Medical marijuana bill passes key committee vote

11:34 AM, Feb 27, 2014   |    comments
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Video: Medical marijuana bill clears hurdle

  • Supporters of allowing medical marijuana in Georgia celebrated as the bill cleared another hurdle on Wednesday, Feb. 26.
  • Georgia lawmakers to discuss medical marijuana bill

ATLANTA -- Another hurdle was cleared Wednesday in the fight to allow medical marijuana in Georgia. Lawmakers in a Georgia House committee voted unanimously to advance a bill that would allow medical marijuana under certain conditions in the state.

House Bill 885, sponsored by Rep. Allen Peake (R-Macon), would allow doctors to prescribe medical cannabis to treat children like Haleigh Cox, a 4-year-old girl from Forsyth who suffers from seizures.

"My daughter is on four seizure medications that are killing her right now," said Janea Cox. "To be able to get off of the seizure meds and give her quality of life where she can smile and laugh and talk again - it means the world to all of us."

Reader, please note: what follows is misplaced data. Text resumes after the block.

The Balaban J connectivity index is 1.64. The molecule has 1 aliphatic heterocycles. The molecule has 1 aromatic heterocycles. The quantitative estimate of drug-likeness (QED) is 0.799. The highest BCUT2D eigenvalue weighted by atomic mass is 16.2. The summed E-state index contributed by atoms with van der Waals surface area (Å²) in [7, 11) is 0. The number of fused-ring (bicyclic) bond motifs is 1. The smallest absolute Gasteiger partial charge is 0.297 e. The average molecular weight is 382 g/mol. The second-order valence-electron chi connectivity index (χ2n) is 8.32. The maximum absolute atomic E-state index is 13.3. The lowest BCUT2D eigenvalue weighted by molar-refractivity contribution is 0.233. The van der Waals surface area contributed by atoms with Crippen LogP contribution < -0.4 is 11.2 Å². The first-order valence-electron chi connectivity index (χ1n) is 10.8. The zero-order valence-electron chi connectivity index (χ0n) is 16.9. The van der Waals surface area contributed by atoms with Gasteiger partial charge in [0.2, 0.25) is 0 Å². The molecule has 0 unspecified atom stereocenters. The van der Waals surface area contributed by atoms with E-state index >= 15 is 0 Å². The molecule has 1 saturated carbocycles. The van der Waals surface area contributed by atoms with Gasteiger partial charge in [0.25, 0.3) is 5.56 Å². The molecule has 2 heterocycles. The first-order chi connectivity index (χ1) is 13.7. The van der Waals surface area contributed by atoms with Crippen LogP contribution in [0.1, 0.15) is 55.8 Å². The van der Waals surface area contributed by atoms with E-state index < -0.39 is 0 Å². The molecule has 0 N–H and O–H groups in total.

Lawmakers in the Health and Human Services Committee voted overwhelmingly to send the bill to the House floor for a vote on Monday.

But the journey to passage, even in committee, was not easy. Peake, who drafted the bill, made the case to conduct clinical research trials in academic settings. That will allow a non-FDA approved cannabis to be grown domestically. The problem is that federal law prohibits that from happening.

Peake says 20 other states cultivate and provide it for patients. He reasons Georgia can do the same and says it's the best option for the state.

That's not the only hurdle. Chairman Sharon Cooper pushed for an FDA-approved form of cannabis. But the process can take up to 10 years, and as some advocates of the bill mentioned, these children don't have time.

Peake questioned the committee, 'Why wait for the process when there is a cannabis oil proven to work in Colorado?"

Despite the critics, there was overwhelmingly positive response to the bill. Representatives responded by a unanimous vote to pass HB 885.

But that bill will stay on the shelf unless it passes the House by crossover day, next Monday.

Families supporting the bill know that even if it passes the House and Senate and gets signed into law, there will be a potentially long delay before medical marijuana will be available.

Material from the Associated Press and WMAZ was used in this report.

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